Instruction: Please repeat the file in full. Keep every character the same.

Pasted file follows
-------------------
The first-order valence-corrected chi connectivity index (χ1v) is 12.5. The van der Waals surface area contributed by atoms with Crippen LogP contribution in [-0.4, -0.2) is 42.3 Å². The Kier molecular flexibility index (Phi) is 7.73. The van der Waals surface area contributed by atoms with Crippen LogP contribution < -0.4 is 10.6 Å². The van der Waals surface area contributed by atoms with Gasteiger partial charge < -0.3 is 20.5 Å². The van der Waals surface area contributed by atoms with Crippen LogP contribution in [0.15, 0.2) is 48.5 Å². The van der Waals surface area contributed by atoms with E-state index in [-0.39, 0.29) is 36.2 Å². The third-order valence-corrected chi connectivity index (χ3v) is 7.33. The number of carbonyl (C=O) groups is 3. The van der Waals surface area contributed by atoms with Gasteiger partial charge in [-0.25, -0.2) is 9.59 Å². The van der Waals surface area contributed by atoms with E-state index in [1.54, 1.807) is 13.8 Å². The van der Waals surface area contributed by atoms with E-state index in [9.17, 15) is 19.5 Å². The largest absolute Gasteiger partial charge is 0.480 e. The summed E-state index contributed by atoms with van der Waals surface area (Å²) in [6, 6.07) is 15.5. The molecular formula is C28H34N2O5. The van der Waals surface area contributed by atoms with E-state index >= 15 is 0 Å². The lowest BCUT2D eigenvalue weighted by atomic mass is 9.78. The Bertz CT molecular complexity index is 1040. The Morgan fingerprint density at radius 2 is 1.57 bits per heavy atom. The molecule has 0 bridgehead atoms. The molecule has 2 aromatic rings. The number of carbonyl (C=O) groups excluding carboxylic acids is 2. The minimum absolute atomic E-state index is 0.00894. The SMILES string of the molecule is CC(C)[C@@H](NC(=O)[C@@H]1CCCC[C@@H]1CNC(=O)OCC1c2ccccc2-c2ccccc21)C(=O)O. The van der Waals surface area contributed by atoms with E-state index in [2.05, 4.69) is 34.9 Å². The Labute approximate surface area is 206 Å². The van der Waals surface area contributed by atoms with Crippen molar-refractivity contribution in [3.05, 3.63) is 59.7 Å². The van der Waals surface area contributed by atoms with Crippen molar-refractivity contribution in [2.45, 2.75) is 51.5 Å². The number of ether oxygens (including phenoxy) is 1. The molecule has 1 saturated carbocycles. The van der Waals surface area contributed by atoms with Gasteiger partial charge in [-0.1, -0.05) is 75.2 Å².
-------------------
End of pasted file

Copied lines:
The first-order valence-corrected chi connectivity index (χ1v) is 12.5. The van der Waals surface area contributed by atoms with Crippen LogP contribution in [-0.4, -0.2) is 42.3 Å². The Kier molecular flexibility index (Phi) is 7.73. The van der Waals surface area contributed by atoms with Crippen LogP contribution < -0.4 is 10.6 Å². The van der Waals surface area contributed by atoms with Gasteiger partial charge < -0.3 is 20.5 Å². The van der Waals surface area contributed by atoms with Crippen LogP contribution in [0.15, 0.2) is 48.5 Å². The van der Waals surface area contributed by atoms with E-state index in [-0.39, 0.29) is 36.2 Å². The third-order valence-corrected chi connectivity index (χ3v) is 7.33. The number of carbonyl (C=O) groups is 3. The van der Waals surface area contributed by atoms with Gasteiger partial charge in [-0.25, -0.2) is 9.59 Å². The van der Waals surface area contributed by atoms with E-state index in [1.54, 1.807) is 13.8 Å². The van der Waals surface area contributed by atoms with E-state index in [9.17, 15) is 19.5 Å². The largest absolute Gasteiger partial charge is 0.480 e. The summed E-state index contributed by atoms with van der Waals surface area (Å²) in [6, 6.07) is 15.5. The molecular formula is C28H34N2O5. The van der Waals surface area contributed by atoms with E-state index >= 15 is 0 Å². The lowest BCUT2D eigenvalue weighted by atomic mass is 9.78. The Bertz CT molecular complexity index is 1040. The Morgan fingerprint density at radius 2 is 1.57 bits per heavy atom. The molecule has 0 bridgehead atoms. The molecule has 2 aromatic rings. The number of carbonyl (C=O) groups excluding carboxylic acids is 2. The minimum absolute atomic E-state index is 0.00894. The SMILES string of the molecule is CC(C)[C@@H](NC(=O)[C@@H]1CCCC[C@@H]1CNC(=O)OCC1c2ccccc2-c2ccccc21)C(=O)O. The van der Waals surface area contributed by atoms with E-state index in [2.05, 4.69) is 34.9 Å². The Labute approximate surface area is 206 Å². The van der Waals surface area contributed by atoms with Crippen molar-refractivity contribution in [3.05, 3.63) is 59.7 Å². The van der Waals surface area contributed by atoms with Crippen molar-refractivity contribution in [2.45, 2.75) is 51.5 Å². The number of ether oxygens (including phenoxy) is 1. The molecule has 1 saturated carbocycles. The van der Waals surface area contributed by atoms with Gasteiger partial charge in [-0.1, -0.05) is 75.2 Å².